Patterns of data flow in words

APL, developed in early 1960s, is still in use, especially in finance. More felt is its influence on algebra of programming (via Backus' FP) and on Matlab. Started as a notation for a (business) data processing course, APL lets us look at computation from a vantage point, discern patterns of data flow and put them into words.

APL was developed when parsing technology and the art and science of programming language design were just emerging. It is only now that we understand, from experience and information theory, that trying to assign meaning to any possible combination of tokens is a bad idea. Spartan syntax, pervasive overloading, uniformity (everything is an array), lack of types all might seem like good ideas. The reality is quite more complex.

How to liberate APL from its style? For three years, I have been trying to explain APL ideas to bright sophomores, by implementing step by step a small array DSL embedded in OCaml. The students never heard of OCaml, let alone APL. This page is to give a taste of that seminar course and tell what came out of it: a new understanding of Game of Life and Plasma Fractals, leading to many tantalizing extensions.



This page collects the material for the seminar course on APL-like programming, and related tutorial and talks. The goal is not implementing APL. It is not even to learn to program in APL or its dialect. The goal is to understand APL's appeal, ideals and enduring ideas, and realize them in one's favorite language.

There is hardly a better way to understand an idea than discovering it for themselves, in the process of solving a practical problem (or, at least, an exercise). Therefore, the course is structured around the progression of specially selected exercises, implementing common tasks of array processing. The result is a simple array processing DSL. Solving an exercise is only half the job. The other half is looking back at the solutions, trying to discern common patterns -- and, when found, naming them and using consciously from now on.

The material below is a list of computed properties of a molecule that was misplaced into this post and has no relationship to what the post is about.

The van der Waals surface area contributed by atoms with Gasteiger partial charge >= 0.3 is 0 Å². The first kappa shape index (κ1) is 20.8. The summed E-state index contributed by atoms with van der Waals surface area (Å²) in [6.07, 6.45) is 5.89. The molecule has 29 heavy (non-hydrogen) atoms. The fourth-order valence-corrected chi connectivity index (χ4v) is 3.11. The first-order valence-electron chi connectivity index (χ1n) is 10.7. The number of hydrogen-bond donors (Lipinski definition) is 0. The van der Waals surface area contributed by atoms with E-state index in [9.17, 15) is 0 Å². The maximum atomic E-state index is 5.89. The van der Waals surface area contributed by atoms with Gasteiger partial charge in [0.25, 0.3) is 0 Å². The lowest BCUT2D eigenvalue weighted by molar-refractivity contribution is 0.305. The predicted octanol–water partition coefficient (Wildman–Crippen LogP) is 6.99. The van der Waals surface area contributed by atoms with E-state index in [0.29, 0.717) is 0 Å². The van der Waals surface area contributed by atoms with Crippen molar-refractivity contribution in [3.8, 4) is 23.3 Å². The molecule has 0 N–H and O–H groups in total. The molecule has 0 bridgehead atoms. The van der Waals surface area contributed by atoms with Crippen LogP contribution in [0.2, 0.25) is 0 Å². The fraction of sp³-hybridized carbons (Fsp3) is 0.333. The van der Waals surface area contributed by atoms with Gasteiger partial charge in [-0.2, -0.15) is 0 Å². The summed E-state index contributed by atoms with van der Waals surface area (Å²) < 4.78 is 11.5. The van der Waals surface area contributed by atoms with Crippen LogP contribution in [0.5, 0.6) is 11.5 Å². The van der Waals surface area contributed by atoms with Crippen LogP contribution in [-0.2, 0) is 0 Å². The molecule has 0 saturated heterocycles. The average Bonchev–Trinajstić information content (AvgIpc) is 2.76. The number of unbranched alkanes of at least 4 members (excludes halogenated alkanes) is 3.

Besides the useful array processing DSL and a set of named common patterns (combinators), the result is the experience of looking at computation from a higher point of view: higher than loops or recursion; seeing, and making explicit, data flow; using, taking performance advantage of, and designing operations on whole arrays.

The main ideas are very old. We are going back to the origins of procedural, flowchart, and modular programming: the ideas of Iverson, McIlroy, Parnas, Goguen -- but look at them with today's eyes and using today's languages.

The course deliberately uses a very simple subset of OCaml: essentially, typed lambda-calculus with some data types and constants. No libraries or packages beyond the standard OCaml library are needed. The code can be easily re-implemented in Scala, Haskell, F#, Rust -- probably Swift and even Java or Python.

The knowledge of neither APL nor OCaml is presupposed. I tell the students that I explain the needed bits of OCaml as we go along. They seemed to have picked OCaml quickly.

Tutorial at <Programming>'23
<> [37K]
The complete code used at the tutorial [32K]
A bit more extended code used over three years in an actual course. The code also includes operations such as tiling and searching.


A bit of history

`Iverson notation', as APL was first known, was developed as a teaching aid, to explain (business) data processing and algorithms such as simplex algorithm often used in economic planning. Iverson states his motivation as follows:
``Applied mathematics is concerned with the design and analysis of algorithms or programs.

The systematic treatment of complex algorithms requires a suitable programming language for their description, and such a programming language should be concise, precise, consistent over a wide area of application, mnemonic, and economical of symbols; it should exhibit clearly the constraints on the sequence in which operations are performed; and it should permit the description of a process to be independent of the particular representation chosen for the data.